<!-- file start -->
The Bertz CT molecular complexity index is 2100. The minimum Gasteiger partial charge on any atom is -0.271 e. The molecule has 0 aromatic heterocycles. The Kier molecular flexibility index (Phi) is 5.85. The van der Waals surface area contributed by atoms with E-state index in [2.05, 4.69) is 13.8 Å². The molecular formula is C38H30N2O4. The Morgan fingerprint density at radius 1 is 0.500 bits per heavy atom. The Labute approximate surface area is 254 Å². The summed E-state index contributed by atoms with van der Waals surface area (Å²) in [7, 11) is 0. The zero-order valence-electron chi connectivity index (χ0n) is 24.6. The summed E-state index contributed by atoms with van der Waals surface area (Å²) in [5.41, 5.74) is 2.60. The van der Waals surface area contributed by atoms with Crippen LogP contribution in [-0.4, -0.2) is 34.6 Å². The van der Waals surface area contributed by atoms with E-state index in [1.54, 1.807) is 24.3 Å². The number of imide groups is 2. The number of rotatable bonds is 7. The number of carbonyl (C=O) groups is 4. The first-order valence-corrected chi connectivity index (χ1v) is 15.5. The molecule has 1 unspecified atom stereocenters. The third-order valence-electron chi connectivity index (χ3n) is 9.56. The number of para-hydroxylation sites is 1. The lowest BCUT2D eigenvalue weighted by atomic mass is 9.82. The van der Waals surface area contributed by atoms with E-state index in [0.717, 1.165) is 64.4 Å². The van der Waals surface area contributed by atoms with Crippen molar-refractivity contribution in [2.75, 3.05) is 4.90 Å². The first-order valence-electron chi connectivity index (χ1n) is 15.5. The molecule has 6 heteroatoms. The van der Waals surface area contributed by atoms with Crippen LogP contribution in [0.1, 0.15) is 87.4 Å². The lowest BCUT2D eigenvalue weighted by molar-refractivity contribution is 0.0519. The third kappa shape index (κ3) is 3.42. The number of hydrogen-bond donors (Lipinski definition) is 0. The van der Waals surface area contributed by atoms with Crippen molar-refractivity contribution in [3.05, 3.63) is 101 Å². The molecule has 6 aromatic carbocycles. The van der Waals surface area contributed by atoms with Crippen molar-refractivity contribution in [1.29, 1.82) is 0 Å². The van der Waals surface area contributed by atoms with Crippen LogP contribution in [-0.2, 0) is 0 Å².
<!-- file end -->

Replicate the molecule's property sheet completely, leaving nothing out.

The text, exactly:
The Bertz CT molecular complexity index is 2100. The minimum Gasteiger partial charge on any atom is -0.271 e. The molecule has 0 aromatic heterocycles. The Kier molecular flexibility index (Phi) is 5.85. The van der Waals surface area contributed by atoms with E-state index in [2.05, 4.69) is 13.8 Å². The molecular formula is C38H30N2O4. The Morgan fingerprint density at radius 1 is 0.500 bits per heavy atom. The Labute approximate surface area is 254 Å². The summed E-state index contributed by atoms with van der Waals surface area (Å²) in [7, 11) is 0. The zero-order valence-electron chi connectivity index (χ0n) is 24.6. The summed E-state index contributed by atoms with van der Waals surface area (Å²) in [5.41, 5.74) is 2.60. The van der Waals surface area contributed by atoms with Crippen LogP contribution in [-0.4, -0.2) is 34.6 Å². The van der Waals surface area contributed by atoms with E-state index in [1.54, 1.807) is 24.3 Å². The number of imide groups is 2. The number of rotatable bonds is 7. The number of carbonyl (C=O) groups is 4. The first-order valence-corrected chi connectivity index (χ1v) is 15.5. The molecule has 1 unspecified atom stereocenters. The third-order valence-electron chi connectivity index (χ3n) is 9.56. The number of para-hydroxylation sites is 1. The lowest BCUT2D eigenvalue weighted by atomic mass is 9.82. The van der Waals surface area contributed by atoms with E-state index in [0.717, 1.165) is 64.4 Å². The van der Waals surface area contributed by atoms with Crippen molar-refractivity contribution in [2.75, 3.05) is 4.90 Å². The first-order valence-electron chi connectivity index (χ1n) is 15.5. The molecule has 6 heteroatoms. The van der Waals surface area contributed by atoms with Crippen LogP contribution in [0.1, 0.15) is 87.4 Å². The lowest BCUT2D eigenvalue weighted by molar-refractivity contribution is 0.0519. The third kappa shape index (κ3) is 3.42. The number of hydrogen-bond donors (Lipinski definition) is 0. The van der Waals surface area contributed by atoms with Crippen molar-refractivity contribution in [3.05, 3.63) is 101 Å². The molecule has 6 aromatic carbocycles. The van der Waals surface area contributed by atoms with Crippen molar-refractivity contribution in [1.29, 1.82) is 0 Å². The van der Waals surface area contributed by atoms with Crippen LogP contribution in [-0.2, 0) is 0 Å².